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Ponting's time may be drawing nigh

Ricky Ponting came into the Tests against South Africa in good state cricket form, racking up 355 runs for Tasmania at an average of 118.33. Yet, the man who is perhaps, Australia’s greatest player since Bradman, has failed in every visit to the crease so far this series, and as himself admits, he is running out of time. In the three innings of the first two Tests, Ponting has managed just 20 runs. Even more disturbing however, are the ways in which he has been dismissed.

In the first Test, he failed to score when he was undone by a good delivery from Morne Morkel that bounced and held its line. In the second Test, however, he was left embarrassed, sprawled out on the ground, bowled by a Kallis delivery that swung late to evade his outside edge. The delivery was challenging, but Ponting’s feet were late and lazy, and his balance awry. In the second innings, his crooked bat could do no more than divert Dale Steyn’s innocuous delivery onto his stumps from outside off.

You could say that these are just two examples, and therefore inadequate to stand alone as evidence. But his decline has not been sudden. There were signs some time ago that his reflexes had slowed, and that his footwork was becoming increasingly uncertain.

West Indies took on Australia Down Under for the 2oo9-10 series, and Ponting was confronted by a searing short-pitched assault from the speedy Kemar Roach. Injured by a nasty blow to the elbow at Perth that forced the tough Australian to retire hurt on day 1, Ponting bravely resumed his innings the next day, but seemed slightly reticent when facing the Barbadian thereafter.

Die-hard fans of Ponting would no doubt point out that not that long ago, early this year in fact, he scored two hundreds, including a mammoth 221, and averaged 108 in a series against India. Yet they would have to agree that India’s bowling unit on that tour and in those conditions was some way short of challenging.

In April this year, Australia was in the Caribbean for three Tests. In the first innings of the Trinidad Test, Kemar Roach, continuing the battle from their aforementioned encounter, got him with a peach of a delivery. Ponting was squared up by a ball that angled in, landed on off-stump, then straightened and bounced—one that would probably have defeated him in his prime as well.

What epitomized his troubles however, was a delivery he had faced a few minutes earlier. Roach bowled a short ball that flew high from a top-edge when Ponting tried to pull. It wasn’t a particularly quick delivery, but the renowned punisher of everything short seemed harried. In his prime, he would have been on his back foot almost as soon as the ball was released, waited, and then decided which boundary board he would clatter, or where in the stands the ball would have to be retrieved.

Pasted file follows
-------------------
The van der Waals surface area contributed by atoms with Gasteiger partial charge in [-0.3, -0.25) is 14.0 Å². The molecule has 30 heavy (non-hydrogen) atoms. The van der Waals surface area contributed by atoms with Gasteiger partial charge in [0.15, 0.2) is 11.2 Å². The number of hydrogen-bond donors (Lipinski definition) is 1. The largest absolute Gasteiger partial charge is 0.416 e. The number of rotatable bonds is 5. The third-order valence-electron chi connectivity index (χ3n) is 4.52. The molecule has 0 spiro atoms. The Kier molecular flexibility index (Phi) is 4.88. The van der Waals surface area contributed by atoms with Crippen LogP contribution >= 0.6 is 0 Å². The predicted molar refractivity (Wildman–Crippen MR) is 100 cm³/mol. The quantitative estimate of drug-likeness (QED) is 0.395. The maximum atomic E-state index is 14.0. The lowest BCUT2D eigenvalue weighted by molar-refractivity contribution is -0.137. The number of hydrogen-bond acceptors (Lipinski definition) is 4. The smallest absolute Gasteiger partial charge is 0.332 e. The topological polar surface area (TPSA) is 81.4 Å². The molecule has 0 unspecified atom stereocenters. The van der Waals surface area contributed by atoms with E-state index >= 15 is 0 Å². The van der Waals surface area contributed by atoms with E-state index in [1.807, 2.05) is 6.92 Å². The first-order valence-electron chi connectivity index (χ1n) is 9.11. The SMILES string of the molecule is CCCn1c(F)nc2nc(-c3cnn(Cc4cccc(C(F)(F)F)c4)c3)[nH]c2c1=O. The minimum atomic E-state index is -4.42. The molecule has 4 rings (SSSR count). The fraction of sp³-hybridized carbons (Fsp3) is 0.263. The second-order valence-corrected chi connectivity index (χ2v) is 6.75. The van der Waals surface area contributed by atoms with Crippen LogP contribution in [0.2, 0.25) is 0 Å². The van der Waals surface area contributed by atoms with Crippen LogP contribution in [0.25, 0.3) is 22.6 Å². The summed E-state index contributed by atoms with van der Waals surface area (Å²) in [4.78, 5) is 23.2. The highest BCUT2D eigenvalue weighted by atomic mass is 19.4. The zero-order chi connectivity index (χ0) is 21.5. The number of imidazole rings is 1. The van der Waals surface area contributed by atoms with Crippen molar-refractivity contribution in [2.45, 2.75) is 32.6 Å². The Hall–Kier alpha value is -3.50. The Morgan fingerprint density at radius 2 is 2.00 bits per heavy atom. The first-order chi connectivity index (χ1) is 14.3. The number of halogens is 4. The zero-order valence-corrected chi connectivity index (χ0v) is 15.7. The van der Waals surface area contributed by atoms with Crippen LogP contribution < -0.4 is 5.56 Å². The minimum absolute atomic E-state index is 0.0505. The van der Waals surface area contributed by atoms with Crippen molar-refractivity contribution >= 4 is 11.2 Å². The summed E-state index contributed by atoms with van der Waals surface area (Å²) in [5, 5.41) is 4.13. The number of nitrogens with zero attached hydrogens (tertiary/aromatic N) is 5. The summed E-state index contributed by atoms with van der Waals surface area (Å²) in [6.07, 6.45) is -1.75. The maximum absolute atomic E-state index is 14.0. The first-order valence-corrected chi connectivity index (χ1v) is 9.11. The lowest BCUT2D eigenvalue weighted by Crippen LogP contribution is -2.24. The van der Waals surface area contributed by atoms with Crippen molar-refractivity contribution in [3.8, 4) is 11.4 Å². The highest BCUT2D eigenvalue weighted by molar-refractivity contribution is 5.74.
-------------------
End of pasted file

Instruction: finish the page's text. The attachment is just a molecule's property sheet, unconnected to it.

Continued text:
Ponting has been a fierce, feared and faithful warrior in his country’s cause. His record of 13,366 runs in 167 Tests with 41 hundreds at an average of 52.21 indicates that the Tasmanian has been amongst the very best of all time. But as with all the other greats before him, there comes a time when their powers begin to wane, when, more and more, the body becomes unable to obey the commands of the mind.

The run-of-the-mill player is easier to handle in such circumstances. Aware that their abilities were limited to begin with, they, and their fans, find separation less traumatic. The dominating player on the other hand, sometimes fails to come to terms with their diminishing abilities, and their fans often cling to the folklore long after the final chapter should have been closed. And if the question then becomes, who is it that is ready to replace him, then I would answer that it doesn’t matter. Heroes should not be allowed to regress to the point where they become unrecognisable.

However, his legacy is not in danger. Whatever happens from here, Ponting will still be remembered as the skilful, pugnacious player that he is. Boxing great Muhammad Ali remained “The Greatest” despite being humiliated by a lumbering Jamaican journeyman in the Queen Elizabeth Stadium one night in 1981. Ali lost to Trevor Berbick that fateful night because it was way past the time when he should have hung up his gloves. In other words, Ali was no longer Ali.

Ponting is now no longer Ponting. He is but a shadow of the batsman that his country so often relied on, and who gave opposing bowlers cause to toss and turn and sweat throughout many a night. It may just be time for the great Australian to lay down his bat.

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